I would have been very disappointed in the National Democratic Congress if it had not gone to the Supreme Court to challenge the outcome of the elections. Indeed, the EC agreed, to some extent, that it has made errors. An error riddled election outcome is certainly devoid of fairness, transparency, reliability, validity and trust. The Supreme Court per article 64 of the 1992 constitution provides the platform for the electoral commission to justify the declared results. The NDC has very compelling reasons not to accept the avoidable errors and the outcome of the petition, no matter how it may, would still go a long way to shape our democratic electoral processes. The coming days will be interesting. While we watch the parties to battle it out in court, as democratic lovers and ambassadors, issues of disenfranchisement which became predominant in the election, must be given critical attention.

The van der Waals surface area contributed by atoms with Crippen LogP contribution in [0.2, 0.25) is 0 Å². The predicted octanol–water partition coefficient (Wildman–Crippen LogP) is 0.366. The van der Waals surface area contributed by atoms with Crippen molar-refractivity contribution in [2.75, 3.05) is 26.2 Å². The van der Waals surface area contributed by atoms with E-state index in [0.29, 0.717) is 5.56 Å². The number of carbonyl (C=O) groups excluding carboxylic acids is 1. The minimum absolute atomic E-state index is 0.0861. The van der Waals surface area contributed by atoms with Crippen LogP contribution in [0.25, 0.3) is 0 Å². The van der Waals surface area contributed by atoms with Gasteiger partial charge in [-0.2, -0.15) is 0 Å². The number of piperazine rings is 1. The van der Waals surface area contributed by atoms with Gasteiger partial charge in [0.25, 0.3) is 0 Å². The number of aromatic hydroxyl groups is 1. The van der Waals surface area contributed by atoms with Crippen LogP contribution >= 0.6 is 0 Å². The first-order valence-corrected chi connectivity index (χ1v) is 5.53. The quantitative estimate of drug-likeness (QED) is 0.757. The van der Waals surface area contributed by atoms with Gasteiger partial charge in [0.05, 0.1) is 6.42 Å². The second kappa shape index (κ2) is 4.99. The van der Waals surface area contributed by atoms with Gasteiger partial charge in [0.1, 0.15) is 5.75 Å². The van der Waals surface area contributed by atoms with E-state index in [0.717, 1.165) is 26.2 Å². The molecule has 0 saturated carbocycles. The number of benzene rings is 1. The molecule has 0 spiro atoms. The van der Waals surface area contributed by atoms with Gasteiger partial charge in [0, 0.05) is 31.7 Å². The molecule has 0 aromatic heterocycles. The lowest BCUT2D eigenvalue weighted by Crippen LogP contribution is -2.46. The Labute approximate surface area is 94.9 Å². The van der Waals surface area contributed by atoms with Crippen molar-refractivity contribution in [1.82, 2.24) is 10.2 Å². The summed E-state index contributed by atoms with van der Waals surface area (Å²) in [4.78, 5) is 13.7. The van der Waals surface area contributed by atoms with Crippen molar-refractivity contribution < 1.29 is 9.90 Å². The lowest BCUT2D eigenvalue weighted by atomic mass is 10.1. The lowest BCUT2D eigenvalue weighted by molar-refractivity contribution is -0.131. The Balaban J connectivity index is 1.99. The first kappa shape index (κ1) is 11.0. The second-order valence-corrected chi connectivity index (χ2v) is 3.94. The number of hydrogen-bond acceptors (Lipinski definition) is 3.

The right to vote is contained in article 42 of the constitution. Every citizen who is qualified per the dictates of the constitution is entitled to exercise their rights and the electoral commission established by article 43 must be guided by its functions contained in article 45 to provide eligible citizens the opportunity to exercise their right to vote.

Anything in violation of this fundamental constitutional dictate is a serious constitutional infraction that has the propensity to overthrowing the constitution, the supreme law of the land. This is why we must all have an interest in how and why the people of Akpafu and Lolobi Traditional areas were denied the right to vote in the parliamentary elections.